In “Climate science or climate science fiction?” (FCJ, Monday, May 27, 2019), Jeff Erding recycles debunked anti-climate change disinformation. In his article, he states, “Here are some facts to consider, research them on your own.” I have, and this is what I found: Every single one of the facts Erding states is blatantly false or misleading. The article from the Washington Post of November 2, 1922, is real, but the article has little to do with climate change. As snopes.com, a leading internet myth-busting site states, “As interesting as this nearly century-old article might be from a modern perspective, however, it isn’t substantive evidence either for or against the concept of anthropogenic global warming. As documented elsewhere the warming phenomena observed in 1922 proved to be indicative only of a local event in Spitzbergen, not a trend applicable to the Arctic as a whole.” For readers who are unfamiliar with Snopes, it has been independently verified by the International Fact-Checking Network (IFCN), which lists its core principles as: “non-partisanship and fairness, transparency of sources, transparency of funding and organization, transparency of methodology, and open and honest corrections policy.” The Washington Post article example is just one of Erding making misleading claims. I don’t know whether Erding is duping us, or has been duped himself, but in any event his claims should be treated with extreme skepticism.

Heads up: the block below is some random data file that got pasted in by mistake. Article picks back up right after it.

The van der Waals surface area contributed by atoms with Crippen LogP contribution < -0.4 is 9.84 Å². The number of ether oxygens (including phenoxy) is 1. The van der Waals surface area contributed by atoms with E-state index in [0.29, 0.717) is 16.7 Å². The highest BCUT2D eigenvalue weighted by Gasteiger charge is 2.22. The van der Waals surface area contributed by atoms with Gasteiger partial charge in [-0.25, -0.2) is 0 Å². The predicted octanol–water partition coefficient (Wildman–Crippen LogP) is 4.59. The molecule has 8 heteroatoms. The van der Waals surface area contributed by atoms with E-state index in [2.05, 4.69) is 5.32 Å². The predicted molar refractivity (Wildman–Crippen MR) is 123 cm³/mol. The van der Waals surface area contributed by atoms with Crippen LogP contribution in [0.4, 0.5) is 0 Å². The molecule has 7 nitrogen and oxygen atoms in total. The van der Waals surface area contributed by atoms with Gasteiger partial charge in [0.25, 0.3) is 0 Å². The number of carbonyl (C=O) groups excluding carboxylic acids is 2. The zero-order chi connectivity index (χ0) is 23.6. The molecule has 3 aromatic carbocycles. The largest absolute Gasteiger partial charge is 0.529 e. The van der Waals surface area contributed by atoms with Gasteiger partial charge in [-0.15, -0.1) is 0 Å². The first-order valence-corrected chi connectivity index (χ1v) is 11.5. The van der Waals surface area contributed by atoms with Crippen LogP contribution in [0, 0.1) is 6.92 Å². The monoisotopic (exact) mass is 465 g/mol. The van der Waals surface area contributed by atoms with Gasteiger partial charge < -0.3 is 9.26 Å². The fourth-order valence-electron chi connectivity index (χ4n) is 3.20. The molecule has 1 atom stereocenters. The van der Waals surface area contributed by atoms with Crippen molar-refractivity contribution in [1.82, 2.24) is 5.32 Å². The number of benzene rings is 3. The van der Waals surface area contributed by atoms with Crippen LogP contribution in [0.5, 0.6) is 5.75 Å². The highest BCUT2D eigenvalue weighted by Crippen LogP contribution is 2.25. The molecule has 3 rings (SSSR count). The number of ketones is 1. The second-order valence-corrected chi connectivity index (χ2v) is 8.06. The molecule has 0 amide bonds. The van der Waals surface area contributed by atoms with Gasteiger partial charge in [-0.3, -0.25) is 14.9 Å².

Kim A. Stelson
College of Science and
University of Minnesota
Minneapolis and Lanesboro, Minn.